Coconut squash soup is such a comforting, hearty meal, rich with colour, flavour. Mine uses turmeric and ginger as a light curry flavour base, with a touch of cayenne for subtle heat. It happens to be vegan.
It might seem like a pain in the butt to cook coconut squash soup for lunch, however delicious it sounds, because cooking the squash itself is annoying. This hard winter veg takes a long time to soften. The skin is difficult to peel. And frankly, hacking at a roly-poly rock-hard veg is terrifying. I have solutions to all of these things! First of all, you could swap in frozen, cubed squash and simmer it in the coconut milk until hot. Or swap in canned pumpkin (still technically a winter squash). But if you’re sticking to the produce aisle, use these tips.
The easiest way to cut and cook a squash.
My favourite, easy way to cook a squash is whole, with the skin on. Cooking it this way means the skin will be loose and easy to remove, and the flesh will be tender and easy to chop.
I like to roast for the next day while the oven is already in use making dinner, or I’ll bake it while I’m cleaning the kitchen at night. At 400ºF, a small acorn squash will take about 45 minutes, while a large butternut could take 2 hours (I tend to cut in half to speed things up once it’s started to soften, at about the one-hour mark).
Roasting caramelizes the squashes natural sugars, coaxing out lots of complex sweet, nuttiness. It’s the best option for flavour. Once it’s cool enough to handle, you can scoop out the flesh, or pop it straight in the fridge.
Or, you could opt for the quick method!
How to cook a squash in the microwave.
Place the squash in a microwave-save dish (to catch the drips) and prick it all over with a sharp knife to let the steam escape. Microwave it on high power in 2-5 minute intervals until soft, flipping and rotating a few times.
A small acorn squash may only take 6 minutes to cook, while a large butternut squash might take 12-15 minutes. Use a sharp knife to pierce the squash all the way to the centre to make sure it’s tender all the way through.
How to make coconut squash soup.
We start with a base of onions softened in oil, add some fresh-grated ginger, and a pinch of turmeric and cayenne. In goes the gourd, along with some coconut milk. When everything comes to a simmer, you can call it done or blend it.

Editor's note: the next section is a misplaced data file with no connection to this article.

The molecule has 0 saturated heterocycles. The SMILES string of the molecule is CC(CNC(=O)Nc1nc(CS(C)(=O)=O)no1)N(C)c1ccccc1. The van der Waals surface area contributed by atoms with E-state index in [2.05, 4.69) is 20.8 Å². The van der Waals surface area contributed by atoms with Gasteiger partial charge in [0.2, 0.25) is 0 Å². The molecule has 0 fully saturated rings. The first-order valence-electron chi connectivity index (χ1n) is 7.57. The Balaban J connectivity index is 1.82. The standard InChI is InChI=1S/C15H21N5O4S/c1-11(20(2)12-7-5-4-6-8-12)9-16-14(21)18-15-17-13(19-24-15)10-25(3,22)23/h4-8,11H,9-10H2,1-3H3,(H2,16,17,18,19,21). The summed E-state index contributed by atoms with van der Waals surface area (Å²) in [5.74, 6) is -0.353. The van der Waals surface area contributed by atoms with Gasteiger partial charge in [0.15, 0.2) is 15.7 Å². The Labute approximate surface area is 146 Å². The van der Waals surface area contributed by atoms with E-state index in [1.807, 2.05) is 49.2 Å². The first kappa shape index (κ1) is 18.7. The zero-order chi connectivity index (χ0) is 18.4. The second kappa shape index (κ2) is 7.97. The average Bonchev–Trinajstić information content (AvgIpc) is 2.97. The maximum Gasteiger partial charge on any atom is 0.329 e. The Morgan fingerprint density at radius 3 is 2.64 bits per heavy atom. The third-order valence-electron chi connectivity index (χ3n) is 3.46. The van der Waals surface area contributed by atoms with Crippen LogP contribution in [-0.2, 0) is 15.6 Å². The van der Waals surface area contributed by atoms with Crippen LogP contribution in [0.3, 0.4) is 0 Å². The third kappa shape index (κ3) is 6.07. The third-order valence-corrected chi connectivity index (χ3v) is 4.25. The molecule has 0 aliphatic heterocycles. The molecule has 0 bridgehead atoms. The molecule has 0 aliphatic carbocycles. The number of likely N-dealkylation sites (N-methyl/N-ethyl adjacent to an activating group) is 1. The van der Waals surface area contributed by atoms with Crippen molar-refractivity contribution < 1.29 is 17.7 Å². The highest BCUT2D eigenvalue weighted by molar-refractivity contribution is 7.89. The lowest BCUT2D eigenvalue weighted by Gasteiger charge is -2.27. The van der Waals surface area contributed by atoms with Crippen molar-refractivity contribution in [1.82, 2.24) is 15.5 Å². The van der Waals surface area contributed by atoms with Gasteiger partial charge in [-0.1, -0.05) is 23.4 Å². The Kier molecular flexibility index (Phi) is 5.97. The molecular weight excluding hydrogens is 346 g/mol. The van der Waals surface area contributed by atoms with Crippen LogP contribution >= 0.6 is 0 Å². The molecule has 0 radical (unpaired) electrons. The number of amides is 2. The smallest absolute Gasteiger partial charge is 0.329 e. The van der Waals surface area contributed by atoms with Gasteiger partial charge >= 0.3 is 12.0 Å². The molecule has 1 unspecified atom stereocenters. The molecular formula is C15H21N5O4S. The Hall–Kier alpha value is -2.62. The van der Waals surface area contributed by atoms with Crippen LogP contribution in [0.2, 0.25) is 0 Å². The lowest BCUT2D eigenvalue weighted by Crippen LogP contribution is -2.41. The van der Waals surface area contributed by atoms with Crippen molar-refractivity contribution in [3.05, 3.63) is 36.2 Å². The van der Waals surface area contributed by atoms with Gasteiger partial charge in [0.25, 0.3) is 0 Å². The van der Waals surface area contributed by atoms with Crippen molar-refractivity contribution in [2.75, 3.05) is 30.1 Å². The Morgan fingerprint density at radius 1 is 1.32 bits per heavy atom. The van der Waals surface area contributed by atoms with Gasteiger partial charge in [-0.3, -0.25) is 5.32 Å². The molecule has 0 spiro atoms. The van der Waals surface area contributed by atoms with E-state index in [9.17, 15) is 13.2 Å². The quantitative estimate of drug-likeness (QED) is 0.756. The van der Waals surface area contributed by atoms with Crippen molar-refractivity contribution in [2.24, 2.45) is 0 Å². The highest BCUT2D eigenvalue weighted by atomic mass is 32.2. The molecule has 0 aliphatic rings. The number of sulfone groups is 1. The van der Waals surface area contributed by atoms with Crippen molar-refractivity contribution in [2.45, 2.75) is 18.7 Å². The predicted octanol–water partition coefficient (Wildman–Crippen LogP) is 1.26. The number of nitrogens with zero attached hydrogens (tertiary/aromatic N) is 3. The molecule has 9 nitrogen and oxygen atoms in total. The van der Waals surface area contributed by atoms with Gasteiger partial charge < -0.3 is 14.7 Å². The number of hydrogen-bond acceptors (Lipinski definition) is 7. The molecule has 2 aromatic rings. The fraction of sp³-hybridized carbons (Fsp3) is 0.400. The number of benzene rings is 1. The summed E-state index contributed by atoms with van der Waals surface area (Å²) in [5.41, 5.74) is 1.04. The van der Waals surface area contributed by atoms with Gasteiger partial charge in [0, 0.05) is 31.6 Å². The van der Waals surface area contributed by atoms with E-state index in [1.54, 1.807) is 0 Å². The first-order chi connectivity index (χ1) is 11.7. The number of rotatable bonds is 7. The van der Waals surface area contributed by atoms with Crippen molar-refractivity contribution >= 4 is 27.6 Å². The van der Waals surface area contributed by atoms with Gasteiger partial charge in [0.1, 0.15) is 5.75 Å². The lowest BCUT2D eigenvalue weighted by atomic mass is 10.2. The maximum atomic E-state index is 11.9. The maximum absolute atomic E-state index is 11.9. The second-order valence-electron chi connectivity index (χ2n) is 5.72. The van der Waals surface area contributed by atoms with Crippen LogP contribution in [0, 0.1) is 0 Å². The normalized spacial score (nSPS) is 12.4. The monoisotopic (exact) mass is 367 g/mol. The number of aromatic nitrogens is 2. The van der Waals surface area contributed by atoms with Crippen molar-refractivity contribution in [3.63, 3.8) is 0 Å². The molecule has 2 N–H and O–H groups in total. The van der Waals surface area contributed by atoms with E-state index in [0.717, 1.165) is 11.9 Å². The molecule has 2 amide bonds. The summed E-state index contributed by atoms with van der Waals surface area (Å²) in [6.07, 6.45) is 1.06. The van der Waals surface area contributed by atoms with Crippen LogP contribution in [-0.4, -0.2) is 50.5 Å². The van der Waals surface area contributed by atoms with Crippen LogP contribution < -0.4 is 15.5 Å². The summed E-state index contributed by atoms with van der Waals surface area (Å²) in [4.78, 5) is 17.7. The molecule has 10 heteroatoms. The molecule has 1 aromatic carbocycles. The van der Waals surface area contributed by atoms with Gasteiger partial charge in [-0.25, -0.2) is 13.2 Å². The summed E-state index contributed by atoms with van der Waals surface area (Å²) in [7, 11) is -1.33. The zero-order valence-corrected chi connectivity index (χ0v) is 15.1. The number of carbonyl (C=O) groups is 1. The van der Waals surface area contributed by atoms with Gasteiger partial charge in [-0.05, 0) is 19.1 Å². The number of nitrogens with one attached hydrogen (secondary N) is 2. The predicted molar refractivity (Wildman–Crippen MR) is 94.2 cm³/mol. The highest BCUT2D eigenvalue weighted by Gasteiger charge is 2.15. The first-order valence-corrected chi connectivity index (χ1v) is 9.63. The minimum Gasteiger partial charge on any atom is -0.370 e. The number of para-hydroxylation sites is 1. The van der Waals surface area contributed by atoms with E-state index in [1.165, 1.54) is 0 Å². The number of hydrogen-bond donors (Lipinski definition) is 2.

I used small acorn squashes this time, but you could use any winter squash, like butternut, hubbard or kobacha.
This recipe yields about 3 1/2 cups of coconut squash soup. That’s roughly 4 appetizer-sized portions, lunch (with bread or a sandwich on the side) for two people, or lunch on its own for one hungry and/or greedy person (whoops!).
See notes in recipe on how to stretch it further, lighten it up or yield a thinner consistency.
There are many ways to serve and enhance the flavors of this coconut squash soup. One simple way is to top the soup with fresh cilantro leaves, sliced red chilies, and/or toasted coconut flakes. These toppings add a pop of color, a touch of heat, and a nutty crunch to the soup.
To make the meal more satisfying, consider serving the soup with some crusty bread. Toasted oatmeal brown bread, homemade artisan bread, or delicious semolina bread are all great options that pair well with the soup. The bread can be used to soak up the soup or simply enjoyed as a side.
More Soup Recipes
Easy Coconut Squash Soup with Turmeric and Ginger
- 2 tbsp oil
- 1 cup finely chopped onion
- 2 tsp coarse salt divided use
- 1 tbsp packed finely grated ginger
- ¼ tsp ground turmeric
- ⅛ tsp ground cayenne pepper
- 2 cups coarsely mashed cooked winter squash any kind
- 1 398 mL/ 14-oz can full-fat coconut milk
- Heat oil in a large pot or dutch oven over medium-high heat. Add onions and one tsp of salt. Cook until onion softens, about 5 minutes. Stir in ginger, turmeric and cayenne and cook a minute more.
- Add mashed squash and stir to coat it in the spiced oil. Stir in coconut milk and remaining salt.
- Carefully transfer mixture to blender and blend on high speed until smooth, about 30 seconds (Important: work in two batches or use an immersion blender instead if your blender doesn't have heat vents for hot foods, or the lid might blow off from the steam.)
Last Updated on March 15, 2023 by Jennifer Pallian BSc, RD